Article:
Searching out deep value in US trucking
Weakness in the price?
As job culls spill over into the less-than-truckload (LTL) sector, XPO has been on a trimming mission that aims to generate annual savings of more than $50m in labour costs.
Other LTL firms have reduced their investment plans for the year in response to uncertainty when the market will see a recovery.
According to chief strategy officer Ali Faghri, XPO’s head count shrank about 1% from Q4 22 to the first quarter of this year, with a bigger reduction in the current quarter and further redundancies to come through attrition.
“We expect to see the full run rate benefit of those cost savings starting in the third quarter,” explained a spokesperson. “As a result of these actions, headcount will take a step down through the rest of the year, primarily through attrition.”
CEO Mario Harik, in an earnings call with analysts, said: “We’re executing on a plan to align our field cost structure more closely with the current demand environment.”
The US LTL sector rolled through the downturn of 2022 relatively unscathed, compared to the sharp contraction in the truckload market, but it is battling a soft market not showing any signs of improving, the latest Market Update & Outlook, produced by Uber Freight, shows.
Most of the large LTL carriers reported contraction in their business – Yellow and Old Dominion both saw daily tonnage drop nearly 12% in the first quarter.
Yellow CEO Darren Hawkins and Old Dominion CEO Greg Gantt said the soft demand environment was a continuation of the weakness seen towards the end of 2022, with the typical seasonal demand uptick in the second half of the quarter failing to materialise this year.
The slower market has taken a toll on LTL carriers’ balance sheets. Yellow’s LTL revenue dropped 7.4%, and its net result slumped to a $54.6m deficit – almost double the loss of $27.5m tabled a year earlier. Saia’s net was down from $79.4m in Q1 22 to $76.9m. ArcBest, parent of ABF Freight System, reported a 2.4% rise in profit to $71.3m, but that was largely attributed to the sale of the maintenance division, FleetNet America. Revenue per shipment dropped 8.5% in the quarter.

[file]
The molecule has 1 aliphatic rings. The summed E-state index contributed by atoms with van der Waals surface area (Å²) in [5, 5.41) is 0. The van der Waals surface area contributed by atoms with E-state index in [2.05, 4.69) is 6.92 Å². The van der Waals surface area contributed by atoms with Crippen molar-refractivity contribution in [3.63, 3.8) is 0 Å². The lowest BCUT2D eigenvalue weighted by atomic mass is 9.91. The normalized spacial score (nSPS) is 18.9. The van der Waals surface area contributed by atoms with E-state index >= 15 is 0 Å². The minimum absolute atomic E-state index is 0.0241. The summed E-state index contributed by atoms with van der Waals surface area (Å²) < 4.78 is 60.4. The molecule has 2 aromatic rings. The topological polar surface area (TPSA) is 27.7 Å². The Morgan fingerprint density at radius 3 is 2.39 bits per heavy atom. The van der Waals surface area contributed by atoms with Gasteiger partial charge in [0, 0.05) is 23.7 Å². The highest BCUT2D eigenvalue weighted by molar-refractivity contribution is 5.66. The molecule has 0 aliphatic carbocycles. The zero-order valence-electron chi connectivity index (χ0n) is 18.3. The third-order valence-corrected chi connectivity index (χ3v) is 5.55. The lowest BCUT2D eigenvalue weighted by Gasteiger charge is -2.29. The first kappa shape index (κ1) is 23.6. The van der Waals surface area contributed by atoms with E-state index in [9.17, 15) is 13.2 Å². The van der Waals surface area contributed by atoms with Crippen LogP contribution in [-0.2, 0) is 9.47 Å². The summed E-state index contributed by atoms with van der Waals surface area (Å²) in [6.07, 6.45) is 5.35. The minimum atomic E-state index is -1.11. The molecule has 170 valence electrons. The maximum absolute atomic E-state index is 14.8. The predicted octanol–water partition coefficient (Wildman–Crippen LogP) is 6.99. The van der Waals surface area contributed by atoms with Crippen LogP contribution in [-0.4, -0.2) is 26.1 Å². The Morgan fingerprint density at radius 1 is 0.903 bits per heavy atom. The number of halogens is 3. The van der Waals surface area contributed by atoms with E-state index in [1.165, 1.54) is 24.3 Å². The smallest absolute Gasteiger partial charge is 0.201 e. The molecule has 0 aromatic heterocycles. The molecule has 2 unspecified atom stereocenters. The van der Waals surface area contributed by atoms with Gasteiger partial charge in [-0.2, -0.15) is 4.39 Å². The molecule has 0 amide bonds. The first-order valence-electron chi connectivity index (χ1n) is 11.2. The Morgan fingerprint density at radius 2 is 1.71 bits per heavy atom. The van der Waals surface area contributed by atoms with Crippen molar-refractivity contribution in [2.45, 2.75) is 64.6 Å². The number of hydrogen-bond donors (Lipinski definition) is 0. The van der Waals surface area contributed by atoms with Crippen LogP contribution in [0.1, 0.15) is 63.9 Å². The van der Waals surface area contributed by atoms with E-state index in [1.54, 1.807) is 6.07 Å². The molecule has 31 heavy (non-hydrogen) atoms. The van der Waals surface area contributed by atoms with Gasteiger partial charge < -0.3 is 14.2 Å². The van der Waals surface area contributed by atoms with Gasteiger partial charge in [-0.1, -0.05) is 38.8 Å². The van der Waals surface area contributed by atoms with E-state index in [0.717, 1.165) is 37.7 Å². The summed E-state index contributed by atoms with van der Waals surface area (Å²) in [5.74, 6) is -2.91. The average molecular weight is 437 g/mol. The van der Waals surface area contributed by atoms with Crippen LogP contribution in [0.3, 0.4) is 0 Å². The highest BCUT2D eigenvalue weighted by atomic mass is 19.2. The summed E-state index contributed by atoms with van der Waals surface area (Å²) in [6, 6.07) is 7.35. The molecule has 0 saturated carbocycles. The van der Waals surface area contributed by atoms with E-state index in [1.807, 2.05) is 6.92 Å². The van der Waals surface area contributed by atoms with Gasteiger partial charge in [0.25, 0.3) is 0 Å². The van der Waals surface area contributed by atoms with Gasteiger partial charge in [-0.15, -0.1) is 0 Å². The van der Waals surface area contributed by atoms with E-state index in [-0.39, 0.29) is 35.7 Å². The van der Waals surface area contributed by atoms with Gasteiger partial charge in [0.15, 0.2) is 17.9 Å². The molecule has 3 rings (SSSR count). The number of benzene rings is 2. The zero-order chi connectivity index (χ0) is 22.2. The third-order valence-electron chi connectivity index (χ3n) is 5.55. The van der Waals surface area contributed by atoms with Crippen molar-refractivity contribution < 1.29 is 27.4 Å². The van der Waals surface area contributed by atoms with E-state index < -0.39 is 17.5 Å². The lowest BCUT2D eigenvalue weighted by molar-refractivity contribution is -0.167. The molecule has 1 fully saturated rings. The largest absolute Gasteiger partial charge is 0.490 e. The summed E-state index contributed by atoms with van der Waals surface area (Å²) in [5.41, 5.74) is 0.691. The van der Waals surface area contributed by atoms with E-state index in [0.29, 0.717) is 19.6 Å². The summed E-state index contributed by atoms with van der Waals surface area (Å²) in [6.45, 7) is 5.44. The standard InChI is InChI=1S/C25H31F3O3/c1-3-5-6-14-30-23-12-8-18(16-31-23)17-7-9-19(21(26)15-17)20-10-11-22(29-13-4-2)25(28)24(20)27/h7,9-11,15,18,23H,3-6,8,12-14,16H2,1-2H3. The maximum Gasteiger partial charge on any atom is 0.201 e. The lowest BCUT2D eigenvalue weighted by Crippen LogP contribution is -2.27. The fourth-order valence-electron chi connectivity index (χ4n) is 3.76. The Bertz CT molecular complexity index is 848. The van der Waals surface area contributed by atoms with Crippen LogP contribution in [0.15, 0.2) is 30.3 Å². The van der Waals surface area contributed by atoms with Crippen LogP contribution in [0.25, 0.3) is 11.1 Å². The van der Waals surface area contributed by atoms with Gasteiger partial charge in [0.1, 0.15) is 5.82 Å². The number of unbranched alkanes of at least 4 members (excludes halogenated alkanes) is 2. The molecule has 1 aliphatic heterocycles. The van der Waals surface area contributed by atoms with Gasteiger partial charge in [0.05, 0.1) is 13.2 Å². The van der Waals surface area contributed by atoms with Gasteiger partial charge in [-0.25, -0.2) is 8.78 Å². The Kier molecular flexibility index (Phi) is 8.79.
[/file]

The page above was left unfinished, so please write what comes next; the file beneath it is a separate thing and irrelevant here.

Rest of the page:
XPO’s Q1 revenue inched up, from $1.89bn to $1.91bn. Net income, though, dropped to $17m from $32m a year ago. However, LTL business, its biggest segment, shows a 1.2% gain in revenue to $1.12bn.
Thanks to the limited number of players and high entry threshold, carriers have continued to show pricing discipline, but it has softened, Uber Freight noted. In the main, this is playing out in the competition for new business, where carriers have become more aggressive.
Meanwhile, expectations of market recovery have given way to uncertainty. Uber Freight noted that the PMI has remained stuck in contraction, which augurs a decline in volumes ahead.
“In the near term, demand continues to be relatively flat, due in part to ongoing destocking,” said Mr Hawkins.
The outlook is prompting some LTL firms to scale back investment plans for this year. Old Dominion has shaved $100m off its $800m capital expenditure plan and TFI has trimmed $50m to $200m-$225m.
FedEx Freight and Yellow are also planning to reduce their terminal footprint. The former intends to close 29 locations in its network, while Yellow wants to lose 28 of its smaller terminals.
Others are still in expansion gear. ArcBest confirmed it was going ahead with its plan to spend $300m to $325m, while Knight-Swift has signalled that it is proceeding with plans to add 11 terminals to its network.
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